Obama nominates Kagan for Supreme Court

By Caren Bohan and Steve Holland

WASHINGTON (BestGrowthStock) – President Barack Obama nominated Solicitor General Elena Kagan for the U.S. Supreme Court on Monday, calling her a consensus-builder who has championed the rights of ordinary citizens.

In choosing the 50-year-old former Harvard Law School dean for a lifetime appointment to the court, Obama picked a moderate who court watchers said is unlikely to provoke a damaging Senate confirmation battle in a congressional election year.

Kagan has never been a judge and has served only one year as solicitor general, a post in which she argues cases on behalf of the U.S. government before the Supreme Court.

Obama called Kagan a fair-minded choice who is skilled as a “consensus-builder” and called for swift, bipartisan approval. He chose her to replace retiring 90-year-old Justice John Paul Stevens, a leading liberal voice on the highest U.S. court.

Experts said Kagan could be expected to pass fairly smoothly through the Senate confirmation process, which can be fraught with political peril. Kagan has been through one Senate confirmation already — she was confirmed last year for her current job.

Kagan would not be expected to change the court’s overall ideological balance. The court is controlled by a five-member conservative majority that is likely to remain in place for years given the justices’ relative youth.

Every aspect of her professional and personal life will now come under scrutiny from Republicans seeking to score political points. But Kagan’s confirmation hearing is unlikely to distract from other Obama administration priorities like jobs creation, financial reform and climate change legislation.

One of those voting for her last year was Senator Jon Kyl, the Senate’s No. 2 Republican and a member of the Judiciary Committee that will hold hearings on her nomination. Kyl told CNN on Monday it was “highly unlikely” that Republicans will mount a filibuster — a procedural roadblock needing 60 votes in the 100-member chamber to clear — to try to block her.

But Republicans made clear they will not give her rubber-stamp approval. They called attention to her limited judicial experience and said she lacks real-world experience.

Senate Republican leader Mitch McConnell criticized her “brief litigation experience.”

“Fulfilling our duty to advise and consent on a nomination to this office requires a thorough process, not a rush to judgment,” McConnell added.


“Ms. Kagan has spent her entire professional career in Harvard Square, Hyde Park and the DC Beltway. These are not places where one learns ‘how ordinary people live,'” added Republican Senator John Cornyn of Texas.

As solicitor general, Kagan has “repeatedly defended the rights of shareholders and ordinary citizens against unscrupulous corporations,” Obama said during a White House East Room ceremony.

Senate Judiciary Committee Chairman Patrick Leahy, a Democrat, said he aims to have Kagan confirmed by early August, in time for her to join the court in its autumn session.

The high court decides contentious social issues such as abortion and the death penalty and high-stakes business disputes.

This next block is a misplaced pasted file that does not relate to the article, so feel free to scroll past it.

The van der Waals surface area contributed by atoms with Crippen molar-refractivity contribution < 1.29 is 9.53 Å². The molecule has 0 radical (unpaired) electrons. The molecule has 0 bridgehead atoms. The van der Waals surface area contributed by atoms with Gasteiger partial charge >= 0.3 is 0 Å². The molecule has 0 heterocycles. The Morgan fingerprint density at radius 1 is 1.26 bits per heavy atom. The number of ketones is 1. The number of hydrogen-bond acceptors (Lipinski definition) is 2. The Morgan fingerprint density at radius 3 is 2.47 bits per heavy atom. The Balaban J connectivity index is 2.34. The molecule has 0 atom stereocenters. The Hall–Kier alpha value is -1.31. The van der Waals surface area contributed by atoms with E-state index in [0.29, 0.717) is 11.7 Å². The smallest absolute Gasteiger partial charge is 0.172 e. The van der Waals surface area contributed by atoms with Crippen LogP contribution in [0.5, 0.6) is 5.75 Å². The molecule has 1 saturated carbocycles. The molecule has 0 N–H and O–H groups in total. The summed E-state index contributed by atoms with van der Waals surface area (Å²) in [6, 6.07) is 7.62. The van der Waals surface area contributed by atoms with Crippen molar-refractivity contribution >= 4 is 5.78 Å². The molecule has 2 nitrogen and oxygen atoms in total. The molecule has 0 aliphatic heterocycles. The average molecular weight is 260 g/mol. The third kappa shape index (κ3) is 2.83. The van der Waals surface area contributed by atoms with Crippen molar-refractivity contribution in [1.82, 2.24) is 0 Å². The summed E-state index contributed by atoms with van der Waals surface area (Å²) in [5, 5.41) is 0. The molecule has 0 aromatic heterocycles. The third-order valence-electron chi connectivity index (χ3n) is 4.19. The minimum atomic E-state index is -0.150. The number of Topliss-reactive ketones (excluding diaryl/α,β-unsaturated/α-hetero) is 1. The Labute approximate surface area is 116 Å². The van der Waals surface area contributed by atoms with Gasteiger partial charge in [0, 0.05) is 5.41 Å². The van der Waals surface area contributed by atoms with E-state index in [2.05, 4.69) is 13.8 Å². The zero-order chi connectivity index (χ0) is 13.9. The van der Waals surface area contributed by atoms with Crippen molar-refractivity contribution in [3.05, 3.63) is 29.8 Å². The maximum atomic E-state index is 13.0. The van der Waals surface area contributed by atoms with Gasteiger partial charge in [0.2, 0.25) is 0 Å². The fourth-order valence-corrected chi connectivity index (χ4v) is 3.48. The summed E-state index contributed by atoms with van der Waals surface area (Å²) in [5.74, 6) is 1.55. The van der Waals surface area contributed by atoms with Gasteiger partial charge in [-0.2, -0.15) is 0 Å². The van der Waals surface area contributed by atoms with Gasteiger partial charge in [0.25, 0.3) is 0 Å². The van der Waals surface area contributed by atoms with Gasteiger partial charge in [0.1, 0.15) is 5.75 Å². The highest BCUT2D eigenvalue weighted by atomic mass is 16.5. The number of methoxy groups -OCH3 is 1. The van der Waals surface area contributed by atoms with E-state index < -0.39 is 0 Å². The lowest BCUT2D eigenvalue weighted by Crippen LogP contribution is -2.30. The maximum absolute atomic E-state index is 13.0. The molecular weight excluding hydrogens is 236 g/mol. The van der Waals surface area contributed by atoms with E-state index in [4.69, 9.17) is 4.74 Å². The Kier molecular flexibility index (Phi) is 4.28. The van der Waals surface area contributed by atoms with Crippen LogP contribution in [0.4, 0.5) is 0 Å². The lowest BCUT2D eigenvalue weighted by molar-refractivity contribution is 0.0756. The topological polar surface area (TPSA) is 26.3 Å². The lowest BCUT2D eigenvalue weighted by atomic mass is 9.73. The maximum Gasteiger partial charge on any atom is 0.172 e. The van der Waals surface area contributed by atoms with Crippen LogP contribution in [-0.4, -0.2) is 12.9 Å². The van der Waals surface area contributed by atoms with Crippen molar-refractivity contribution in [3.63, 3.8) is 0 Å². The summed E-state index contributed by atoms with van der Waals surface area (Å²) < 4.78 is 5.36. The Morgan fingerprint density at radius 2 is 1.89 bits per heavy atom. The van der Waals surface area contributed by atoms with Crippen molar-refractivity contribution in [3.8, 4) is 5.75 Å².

Kagan could face vigorous questioning by Republicans on hot-button issues such as her opposition to on-campus military recruiting at Harvard because of U.S. policy barring gays from serving openly in the armed forces.

Obama quickly raised an issue that is a bone of contention between him and U.S. Chief Justice John Roberts. It was the 5-4 Citizens United ruling in January forged by the court’s conservative majority that allows corporations, unions and other groups to spend unlimited sums of money on U.S. political campaigns.

It was to Kagan’s credit, he said, that she chose the Citizens United case to oppose before the high court.

“It says a great deal about her commitment to protect our fundamental rights, because in a democracy, powerful interests must not be allowed to drown out the voice of ordinary citizens,” Obama said.

Kagan was approved 61-31 last year for her current position, with seven Republicans voting for her. Democrats control 59 of the 100 Senate seats. A simple majority is needed for confirmation to the Supreme Court.

As solicitor general, she has a mixed record in business cases. She supported shareholders in a case about excessive mutual fund fees and backed investors in their securities fraud lawsuit against Merck & Co Inc over its withdrawn Vioxx pain drug. But she opposed foreign investors who want to sue in U.S. courts for transnational securities dealings.

If confirmed, Kagan would become the third woman currently on the nine-member court, joining Sonia Sotomayor and Ruth Bader Ginsburg. She would be the fourth ever to serve on the court. She is Obama’s second nominee to the court. His first, Sotomayor, was confirmed by the Senate last year, becoming the first Hispanic Supreme Court justice.

Some legal experts said she is not as liberal as Stevens and theoretically could move the court a bit to the right.

Liberal groups appeared ready to support Kagan, though she was not the first choice for several of them.

Obama interviewed at least four people for the vacancy, including federal appeals court judges Diane Wood, Merrick Garland and Sidney Thomas. Kagan was considered one of the more moderate choices on Obama’s short list of potential court nominees.

Republicans are trying to win back control of Congress from Obama’s Democrats in November congressional elections.

Stock Market

(Additional reporting by Patricia Zengerle, Jim Vicini, Thomas Ferraro and Ross Colvin)

Obama nominates Kagan for Supreme Court